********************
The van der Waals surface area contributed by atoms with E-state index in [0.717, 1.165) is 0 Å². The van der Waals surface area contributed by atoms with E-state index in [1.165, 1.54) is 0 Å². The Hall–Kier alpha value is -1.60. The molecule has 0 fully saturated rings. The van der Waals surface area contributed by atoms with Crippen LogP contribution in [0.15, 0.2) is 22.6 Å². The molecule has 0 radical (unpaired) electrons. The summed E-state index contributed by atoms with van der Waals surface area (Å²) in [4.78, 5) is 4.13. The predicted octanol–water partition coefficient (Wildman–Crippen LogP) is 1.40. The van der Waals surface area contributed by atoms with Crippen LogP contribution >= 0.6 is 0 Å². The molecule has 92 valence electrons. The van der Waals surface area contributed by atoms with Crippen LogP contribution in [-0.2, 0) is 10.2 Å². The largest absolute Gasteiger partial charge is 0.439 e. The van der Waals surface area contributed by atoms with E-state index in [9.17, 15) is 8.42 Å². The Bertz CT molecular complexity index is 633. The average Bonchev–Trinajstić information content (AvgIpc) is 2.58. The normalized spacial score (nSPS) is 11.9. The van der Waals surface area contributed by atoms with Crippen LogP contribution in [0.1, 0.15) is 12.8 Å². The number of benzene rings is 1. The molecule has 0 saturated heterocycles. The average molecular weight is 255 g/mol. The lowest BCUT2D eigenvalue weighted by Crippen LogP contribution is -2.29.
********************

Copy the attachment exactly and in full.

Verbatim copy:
The van der Waals surface area contributed by atoms with E-state index in [0.717, 1.165) is 0 Å². The van der Waals surface area contributed by atoms with E-state index in [1.165, 1.54) is 0 Å². The Hall–Kier alpha value is -1.60. The molecule has 0 fully saturated rings. The van der Waals surface area contributed by atoms with Crippen LogP contribution in [0.15, 0.2) is 22.6 Å². The molecule has 0 radical (unpaired) electrons. The summed E-state index contributed by atoms with van der Waals surface area (Å²) in [4.78, 5) is 4.13. The predicted octanol–water partition coefficient (Wildman–Crippen LogP) is 1.40. The van der Waals surface area contributed by atoms with Crippen LogP contribution >= 0.6 is 0 Å². The molecule has 92 valence electrons. The van der Waals surface area contributed by atoms with Crippen LogP contribution in [-0.2, 0) is 10.2 Å². The largest absolute Gasteiger partial charge is 0.439 e. The van der Waals surface area contributed by atoms with E-state index in [9.17, 15) is 8.42 Å². The Bertz CT molecular complexity index is 633. The average Bonchev–Trinajstić information content (AvgIpc) is 2.58. The normalized spacial score (nSPS) is 11.9. The van der Waals surface area contributed by atoms with Crippen LogP contribution in [0.1, 0.15) is 12.8 Å². The number of benzene rings is 1. The molecule has 0 saturated heterocycles. The average molecular weight is 255 g/mol. The lowest BCUT2D eigenvalue weighted by Crippen LogP contribution is -2.29.